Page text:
The city council’s Transportation Committee has met multiple times about winter airplane service, including the most recent meeting Tuesday, January 15, when the city council solicited pricing information from both Fresh Air and Island Airways. The committee outlined the Island’s basic needs, including the approximately 250 workers who travel from St. Ignace each Monday. Also attending were Larry Belonga of Belonga Excavating and Stan Antkoviak of Mission

Point Resort. Mr. Antkoviak has 65 workers who travel to the Island for construction and maintenance jobs at Mission Point Resort each week.

Fresh Air is working with businesses to develop a schedule to shuttle the commuting workforce to the Island in waves to help alleviate congestion at the airport. While addressing the city council Wednesday afternoon, Mr. Teague said the company plans to give each passenger a scheduled flight time, which will eliminate the long waits caused by the previous first-come, first-served flight schedule. On the busiest of days, Fresh Air will have staff members at Mackinac Island Airport to help guide passengers to the proper airplanes, he added.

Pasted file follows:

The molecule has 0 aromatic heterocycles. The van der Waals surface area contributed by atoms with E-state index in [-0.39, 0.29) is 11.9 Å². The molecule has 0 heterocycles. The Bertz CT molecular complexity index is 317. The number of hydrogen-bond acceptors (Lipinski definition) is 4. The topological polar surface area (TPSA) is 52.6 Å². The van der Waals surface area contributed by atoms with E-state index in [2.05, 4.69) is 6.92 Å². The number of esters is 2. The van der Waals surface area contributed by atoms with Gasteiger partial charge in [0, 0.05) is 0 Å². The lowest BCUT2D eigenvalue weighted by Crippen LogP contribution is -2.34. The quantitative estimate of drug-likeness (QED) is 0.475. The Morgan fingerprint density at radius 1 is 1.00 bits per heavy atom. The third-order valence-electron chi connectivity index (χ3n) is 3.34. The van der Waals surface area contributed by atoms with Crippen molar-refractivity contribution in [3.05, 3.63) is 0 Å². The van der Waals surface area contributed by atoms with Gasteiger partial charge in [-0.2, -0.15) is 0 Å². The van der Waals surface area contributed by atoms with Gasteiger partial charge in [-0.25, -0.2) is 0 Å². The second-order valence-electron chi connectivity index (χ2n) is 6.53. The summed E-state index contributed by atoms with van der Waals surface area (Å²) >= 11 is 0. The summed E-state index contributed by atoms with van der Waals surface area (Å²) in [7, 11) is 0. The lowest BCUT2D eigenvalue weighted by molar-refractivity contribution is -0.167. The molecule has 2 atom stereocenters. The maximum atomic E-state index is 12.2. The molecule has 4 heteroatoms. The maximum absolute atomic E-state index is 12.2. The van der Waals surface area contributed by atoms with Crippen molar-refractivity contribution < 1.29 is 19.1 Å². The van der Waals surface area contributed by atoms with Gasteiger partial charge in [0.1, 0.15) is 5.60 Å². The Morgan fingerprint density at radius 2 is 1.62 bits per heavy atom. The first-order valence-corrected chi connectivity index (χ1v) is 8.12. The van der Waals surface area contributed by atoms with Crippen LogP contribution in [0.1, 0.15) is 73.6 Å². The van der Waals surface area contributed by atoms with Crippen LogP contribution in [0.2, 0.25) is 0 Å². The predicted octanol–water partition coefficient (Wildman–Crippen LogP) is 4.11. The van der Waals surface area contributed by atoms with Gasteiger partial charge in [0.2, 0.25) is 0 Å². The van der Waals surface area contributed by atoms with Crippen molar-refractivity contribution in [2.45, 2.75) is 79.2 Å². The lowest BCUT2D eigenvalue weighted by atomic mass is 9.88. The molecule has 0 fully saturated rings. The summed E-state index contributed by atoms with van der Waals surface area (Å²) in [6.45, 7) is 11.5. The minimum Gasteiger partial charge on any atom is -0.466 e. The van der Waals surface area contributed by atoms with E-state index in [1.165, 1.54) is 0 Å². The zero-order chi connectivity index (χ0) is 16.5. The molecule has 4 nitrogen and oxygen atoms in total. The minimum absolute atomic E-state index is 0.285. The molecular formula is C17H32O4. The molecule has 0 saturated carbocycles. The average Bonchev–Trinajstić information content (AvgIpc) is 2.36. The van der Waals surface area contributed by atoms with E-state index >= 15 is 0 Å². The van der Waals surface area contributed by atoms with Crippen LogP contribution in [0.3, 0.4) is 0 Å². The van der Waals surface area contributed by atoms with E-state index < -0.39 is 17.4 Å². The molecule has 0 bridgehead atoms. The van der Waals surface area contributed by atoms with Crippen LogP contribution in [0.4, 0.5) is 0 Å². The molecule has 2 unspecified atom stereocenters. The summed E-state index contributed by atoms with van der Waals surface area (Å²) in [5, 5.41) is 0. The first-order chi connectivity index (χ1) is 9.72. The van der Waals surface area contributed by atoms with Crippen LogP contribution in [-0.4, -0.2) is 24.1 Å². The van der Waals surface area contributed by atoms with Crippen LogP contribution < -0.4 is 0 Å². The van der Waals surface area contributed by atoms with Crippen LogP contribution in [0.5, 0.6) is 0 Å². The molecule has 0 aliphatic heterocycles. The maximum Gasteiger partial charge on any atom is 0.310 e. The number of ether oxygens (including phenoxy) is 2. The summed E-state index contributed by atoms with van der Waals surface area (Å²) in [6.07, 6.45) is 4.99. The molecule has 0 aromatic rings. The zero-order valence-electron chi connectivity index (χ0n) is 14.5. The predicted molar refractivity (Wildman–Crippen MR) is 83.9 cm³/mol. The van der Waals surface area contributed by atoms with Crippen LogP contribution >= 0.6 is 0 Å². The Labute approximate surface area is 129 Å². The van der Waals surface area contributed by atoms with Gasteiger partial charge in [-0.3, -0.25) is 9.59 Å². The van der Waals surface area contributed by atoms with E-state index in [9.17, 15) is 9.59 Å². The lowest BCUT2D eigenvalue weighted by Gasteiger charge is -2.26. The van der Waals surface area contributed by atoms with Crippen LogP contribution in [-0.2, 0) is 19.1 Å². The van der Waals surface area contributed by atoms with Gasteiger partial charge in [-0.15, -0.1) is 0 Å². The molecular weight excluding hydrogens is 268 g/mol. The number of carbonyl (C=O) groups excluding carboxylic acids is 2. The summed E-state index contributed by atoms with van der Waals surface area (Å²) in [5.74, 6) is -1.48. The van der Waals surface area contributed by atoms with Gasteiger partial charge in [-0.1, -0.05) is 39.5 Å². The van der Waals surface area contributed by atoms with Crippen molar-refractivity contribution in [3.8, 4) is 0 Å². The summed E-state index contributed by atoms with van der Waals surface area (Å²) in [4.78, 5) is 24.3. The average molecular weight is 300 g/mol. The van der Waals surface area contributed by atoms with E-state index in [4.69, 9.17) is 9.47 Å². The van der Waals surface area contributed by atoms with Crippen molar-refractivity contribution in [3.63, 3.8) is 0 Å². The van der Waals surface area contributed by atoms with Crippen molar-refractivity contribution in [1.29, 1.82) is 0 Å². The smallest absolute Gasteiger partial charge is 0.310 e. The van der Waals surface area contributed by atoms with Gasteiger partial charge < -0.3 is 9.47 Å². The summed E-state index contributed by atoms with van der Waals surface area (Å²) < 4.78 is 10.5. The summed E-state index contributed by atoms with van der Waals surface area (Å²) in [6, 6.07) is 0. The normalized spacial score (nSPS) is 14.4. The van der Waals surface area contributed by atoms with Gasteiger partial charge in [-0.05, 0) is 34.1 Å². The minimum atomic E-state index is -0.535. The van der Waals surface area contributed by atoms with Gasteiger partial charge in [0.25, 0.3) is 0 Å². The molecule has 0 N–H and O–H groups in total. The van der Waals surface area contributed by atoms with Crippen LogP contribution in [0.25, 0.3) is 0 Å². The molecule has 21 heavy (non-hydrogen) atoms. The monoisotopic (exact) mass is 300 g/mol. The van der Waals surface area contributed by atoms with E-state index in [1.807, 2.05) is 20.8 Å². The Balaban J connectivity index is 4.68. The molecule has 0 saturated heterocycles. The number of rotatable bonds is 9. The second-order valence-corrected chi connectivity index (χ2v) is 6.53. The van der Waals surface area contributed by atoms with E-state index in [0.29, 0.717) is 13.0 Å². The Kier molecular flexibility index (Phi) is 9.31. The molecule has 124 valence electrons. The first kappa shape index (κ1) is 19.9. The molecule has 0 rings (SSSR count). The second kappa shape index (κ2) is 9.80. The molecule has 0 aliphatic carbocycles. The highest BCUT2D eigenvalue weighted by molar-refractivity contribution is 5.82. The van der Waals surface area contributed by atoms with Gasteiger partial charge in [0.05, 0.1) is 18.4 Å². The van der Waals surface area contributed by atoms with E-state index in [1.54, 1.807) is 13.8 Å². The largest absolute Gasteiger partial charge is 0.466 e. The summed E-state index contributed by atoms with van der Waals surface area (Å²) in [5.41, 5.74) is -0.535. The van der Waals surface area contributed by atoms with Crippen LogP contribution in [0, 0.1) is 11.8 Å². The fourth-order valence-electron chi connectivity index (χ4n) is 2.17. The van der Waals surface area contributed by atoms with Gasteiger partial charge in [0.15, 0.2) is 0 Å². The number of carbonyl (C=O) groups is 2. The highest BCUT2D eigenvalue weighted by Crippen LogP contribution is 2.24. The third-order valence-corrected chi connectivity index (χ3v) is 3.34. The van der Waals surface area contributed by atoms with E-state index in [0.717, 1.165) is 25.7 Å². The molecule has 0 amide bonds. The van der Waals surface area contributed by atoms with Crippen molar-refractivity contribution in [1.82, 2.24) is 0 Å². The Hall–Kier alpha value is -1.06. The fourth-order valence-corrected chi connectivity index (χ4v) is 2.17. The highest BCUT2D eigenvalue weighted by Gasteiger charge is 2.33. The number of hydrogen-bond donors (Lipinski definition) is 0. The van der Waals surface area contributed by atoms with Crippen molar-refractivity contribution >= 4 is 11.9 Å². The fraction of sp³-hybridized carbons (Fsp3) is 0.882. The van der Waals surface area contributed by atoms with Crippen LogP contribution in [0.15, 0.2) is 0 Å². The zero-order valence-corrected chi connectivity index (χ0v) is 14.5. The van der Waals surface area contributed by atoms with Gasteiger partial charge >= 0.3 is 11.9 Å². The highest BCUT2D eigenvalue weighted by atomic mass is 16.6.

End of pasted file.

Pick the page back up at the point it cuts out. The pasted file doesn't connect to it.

Since this is the first time in recent memory that Mackinac Island has had more than one company offer flights to the mainland, some passengers have been unsure about which plane to board. City council member Dennis Bradley, who recently retired as the assistant airport manager on the Island, said having airline staff on the Island will be important to inform passengers. A Fresh Air staff person will be on hand in the lobby of Mackinac County Airport in St. Ignace to greet customers and guide them to the correct airplane.

Since the airport in St. Ignace is owned by Mackinac County, any airline can use its facilities. Great Lakes Air still holds the contract with the county to operate the facility, and it continues to rent office space there and staff the front desk.